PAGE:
Bug #9848

[Crunch2] [API] Ensure saved logs and outputs from containers are accessible to non-admin users

Added by Tom Clegg about 5 years ago. Updated almost 5 years ago.

Status:
Resolved
Priority:
Normal
Assigned To:
Category:
API
Target version:
Start date:
08/24/2016
Due date:
% Done:

100%

Estimated time:
(Total: 0.00 h)
Story points:
1.0
Release:
Release relationship:
Auto

Description

crunch-run saves container logs (and outputs) with owner_uuid = uuid of the dispatch user.

Currently, this means only admins are able to read them.

A user who submits a container request should be able to read the log (and output) of the corresponding container.


Subtasks

Task #10226: review 9848-finalize-on-reuseResolvedPeter Amstutz

Task #10043: Review 9848-copy-container-outputResolvedPeter Amstutz

Task #10044: Copy logs and outputs to CR when a container completesResolvedTom Clegg

Task #10163: Finalize committed container request immediately if reusing a finished containerResolvedTom Clegg


Related issues

Related to Arvados - Bug #9799: [Crunch2] Ensure live logs for containers are accessible to non-admin usersResolved08/17/2016

Associated revisions

Revision 6613ec1e
Added by Tom Clegg almost 5 years ago

Merge branch '9848-copy-container-output' refs #9848

Revision 06f40b3d
Added by Tom Clegg almost 5 years ago

Merge branch '9848-finalize-on-reuse' closes #9848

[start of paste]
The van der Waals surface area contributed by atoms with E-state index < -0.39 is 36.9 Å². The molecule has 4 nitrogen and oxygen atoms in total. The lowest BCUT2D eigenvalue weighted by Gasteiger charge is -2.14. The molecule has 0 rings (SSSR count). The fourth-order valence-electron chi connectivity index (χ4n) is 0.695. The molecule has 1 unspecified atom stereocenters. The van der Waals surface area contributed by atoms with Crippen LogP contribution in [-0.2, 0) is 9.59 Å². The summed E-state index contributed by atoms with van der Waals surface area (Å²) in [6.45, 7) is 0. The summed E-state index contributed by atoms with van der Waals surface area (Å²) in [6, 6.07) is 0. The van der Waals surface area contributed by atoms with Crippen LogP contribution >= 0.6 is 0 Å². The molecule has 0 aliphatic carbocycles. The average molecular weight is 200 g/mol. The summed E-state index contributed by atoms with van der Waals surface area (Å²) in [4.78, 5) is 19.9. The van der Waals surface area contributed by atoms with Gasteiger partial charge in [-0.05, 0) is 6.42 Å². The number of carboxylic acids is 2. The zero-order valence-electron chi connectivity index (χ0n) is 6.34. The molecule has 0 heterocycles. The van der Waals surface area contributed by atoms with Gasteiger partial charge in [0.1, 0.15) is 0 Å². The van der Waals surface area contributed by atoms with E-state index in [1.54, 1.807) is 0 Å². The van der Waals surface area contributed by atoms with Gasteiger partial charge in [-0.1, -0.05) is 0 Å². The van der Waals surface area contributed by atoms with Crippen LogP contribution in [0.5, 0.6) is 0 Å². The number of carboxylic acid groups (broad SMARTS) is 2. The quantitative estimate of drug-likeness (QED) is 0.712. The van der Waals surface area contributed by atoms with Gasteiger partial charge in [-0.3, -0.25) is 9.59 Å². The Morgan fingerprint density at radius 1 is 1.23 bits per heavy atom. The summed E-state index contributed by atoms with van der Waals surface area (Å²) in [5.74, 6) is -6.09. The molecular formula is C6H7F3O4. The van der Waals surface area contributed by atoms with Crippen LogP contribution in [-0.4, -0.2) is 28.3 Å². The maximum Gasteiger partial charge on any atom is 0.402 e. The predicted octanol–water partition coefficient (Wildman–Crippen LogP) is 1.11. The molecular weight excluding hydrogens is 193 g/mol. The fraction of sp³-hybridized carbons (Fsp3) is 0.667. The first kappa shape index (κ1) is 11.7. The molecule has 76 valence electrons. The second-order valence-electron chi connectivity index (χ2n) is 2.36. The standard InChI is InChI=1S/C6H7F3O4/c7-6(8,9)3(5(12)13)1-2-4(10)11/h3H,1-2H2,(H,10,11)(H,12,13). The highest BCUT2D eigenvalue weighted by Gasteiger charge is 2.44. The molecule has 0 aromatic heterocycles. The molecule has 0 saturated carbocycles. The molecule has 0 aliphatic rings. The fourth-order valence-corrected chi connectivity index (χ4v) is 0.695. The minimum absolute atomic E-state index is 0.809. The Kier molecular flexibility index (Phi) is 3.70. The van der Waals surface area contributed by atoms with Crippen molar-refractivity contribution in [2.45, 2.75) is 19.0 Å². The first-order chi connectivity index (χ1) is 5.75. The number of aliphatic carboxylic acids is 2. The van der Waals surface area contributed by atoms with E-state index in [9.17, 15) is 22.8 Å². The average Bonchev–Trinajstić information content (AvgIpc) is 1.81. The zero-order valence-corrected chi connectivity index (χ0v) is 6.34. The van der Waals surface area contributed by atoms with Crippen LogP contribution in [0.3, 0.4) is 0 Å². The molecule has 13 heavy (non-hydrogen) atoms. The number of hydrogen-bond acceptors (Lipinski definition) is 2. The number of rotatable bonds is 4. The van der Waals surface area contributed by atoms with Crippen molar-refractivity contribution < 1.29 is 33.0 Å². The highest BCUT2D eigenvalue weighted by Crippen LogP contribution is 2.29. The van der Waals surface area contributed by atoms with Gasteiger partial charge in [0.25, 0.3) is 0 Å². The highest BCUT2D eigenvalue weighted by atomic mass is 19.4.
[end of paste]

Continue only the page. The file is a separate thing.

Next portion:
History

#1 Updated by Tom Clegg about 5 years ago

Possible approach:

In ContainerRequest#container_completed! in source:services/api/app/models/container_request.rb, create new log and output collections with the same owner_uuid as the container request itself (copying manifest_text from the container log/output).

In crunch-run, set expires_at=(now + permissionTTL) when saving log and output collections (otherwise, all logs and outputs will use up storage space forever, even after users delete their copies).

#2 Updated by Tom Clegg about 5 years ago

  • Assigned To set to Tom Clegg

#3 Updated by Tom Morris about 5 years ago

  • Story points set to 1.0
  • Target version set to Arvados Future Sprints

#4 Updated by Tom Clegg about 5 years ago

In the container re-use code, we'll need to check whether the log is still available (as we currently do with outputs in crunch1)

#5 Updated by Tom Clegg about 5 years ago

  • Subject changed from [API] Ensure saved logs and outputs from containers are accessible to non-admin users to [Crunch2] [API] Ensure saved logs and outputs from containers are accessible to non-admin users

#6 Updated by Tom Clegg about 5 years ago

  • Target version changed from Arvados Future Sprints to 2016-09-28 sprint

#7 Updated by Tom Clegg almost 5 years ago

  • Status changed from New to In Progress

#8 Updated by Tom Clegg almost 5 years ago

9848-copy-container-output @ feff3b3

#9 Updated by Peter Amstutz almost 5 years ago

  • The log checking code:
      readable_pdh = Collection.
        readable_by(current_user).
        select('portable_data_hash')